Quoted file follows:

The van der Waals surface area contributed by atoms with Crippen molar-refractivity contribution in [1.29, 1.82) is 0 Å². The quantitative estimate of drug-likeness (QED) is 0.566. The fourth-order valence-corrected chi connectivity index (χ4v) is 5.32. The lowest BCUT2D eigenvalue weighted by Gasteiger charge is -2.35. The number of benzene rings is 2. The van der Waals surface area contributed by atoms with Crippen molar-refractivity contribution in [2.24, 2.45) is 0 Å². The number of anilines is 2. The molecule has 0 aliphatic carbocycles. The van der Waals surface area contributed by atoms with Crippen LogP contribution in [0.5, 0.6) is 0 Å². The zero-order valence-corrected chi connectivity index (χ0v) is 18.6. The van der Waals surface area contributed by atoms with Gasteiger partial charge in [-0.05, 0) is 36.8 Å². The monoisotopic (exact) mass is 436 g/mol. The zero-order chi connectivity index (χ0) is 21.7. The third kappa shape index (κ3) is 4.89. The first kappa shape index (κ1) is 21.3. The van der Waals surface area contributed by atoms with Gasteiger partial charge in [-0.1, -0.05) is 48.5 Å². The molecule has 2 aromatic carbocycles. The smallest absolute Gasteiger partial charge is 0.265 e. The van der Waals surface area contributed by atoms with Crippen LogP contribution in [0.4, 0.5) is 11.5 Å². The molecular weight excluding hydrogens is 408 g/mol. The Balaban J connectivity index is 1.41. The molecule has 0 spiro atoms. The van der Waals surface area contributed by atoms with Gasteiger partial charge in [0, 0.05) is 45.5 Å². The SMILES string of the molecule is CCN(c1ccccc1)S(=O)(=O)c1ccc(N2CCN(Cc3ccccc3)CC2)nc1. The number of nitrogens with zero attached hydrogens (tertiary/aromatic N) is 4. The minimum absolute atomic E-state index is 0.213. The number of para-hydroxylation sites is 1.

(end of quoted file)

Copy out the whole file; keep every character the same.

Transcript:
The van der Waals surface area contributed by atoms with Crippen molar-refractivity contribution in [1.29, 1.82) is 0 Å². The quantitative estimate of drug-likeness (QED) is 0.566. The fourth-order valence-corrected chi connectivity index (χ4v) is 5.32. The lowest BCUT2D eigenvalue weighted by Gasteiger charge is -2.35. The number of benzene rings is 2. The van der Waals surface area contributed by atoms with Crippen molar-refractivity contribution in [2.24, 2.45) is 0 Å². The number of anilines is 2. The molecule has 0 aliphatic carbocycles. The van der Waals surface area contributed by atoms with Crippen LogP contribution in [0.5, 0.6) is 0 Å². The zero-order valence-corrected chi connectivity index (χ0v) is 18.6. The van der Waals surface area contributed by atoms with Gasteiger partial charge in [-0.05, 0) is 36.8 Å². The monoisotopic (exact) mass is 436 g/mol. The zero-order chi connectivity index (χ0) is 21.7. The third kappa shape index (κ3) is 4.89. The first kappa shape index (κ1) is 21.3. The van der Waals surface area contributed by atoms with Gasteiger partial charge in [-0.1, -0.05) is 48.5 Å². The molecule has 2 aromatic carbocycles. The smallest absolute Gasteiger partial charge is 0.265 e. The van der Waals surface area contributed by atoms with Crippen LogP contribution in [0.4, 0.5) is 11.5 Å². The molecular weight excluding hydrogens is 408 g/mol. The Balaban J connectivity index is 1.41. The molecule has 0 spiro atoms. The van der Waals surface area contributed by atoms with Gasteiger partial charge in [0, 0.05) is 45.5 Å². The SMILES string of the molecule is CCN(c1ccccc1)S(=O)(=O)c1ccc(N2CCN(Cc3ccccc3)CC2)nc1. The number of nitrogens with zero attached hydrogens (tertiary/aromatic N) is 4. The minimum absolute atomic E-state index is 0.213. The number of para-hydroxylation sites is 1.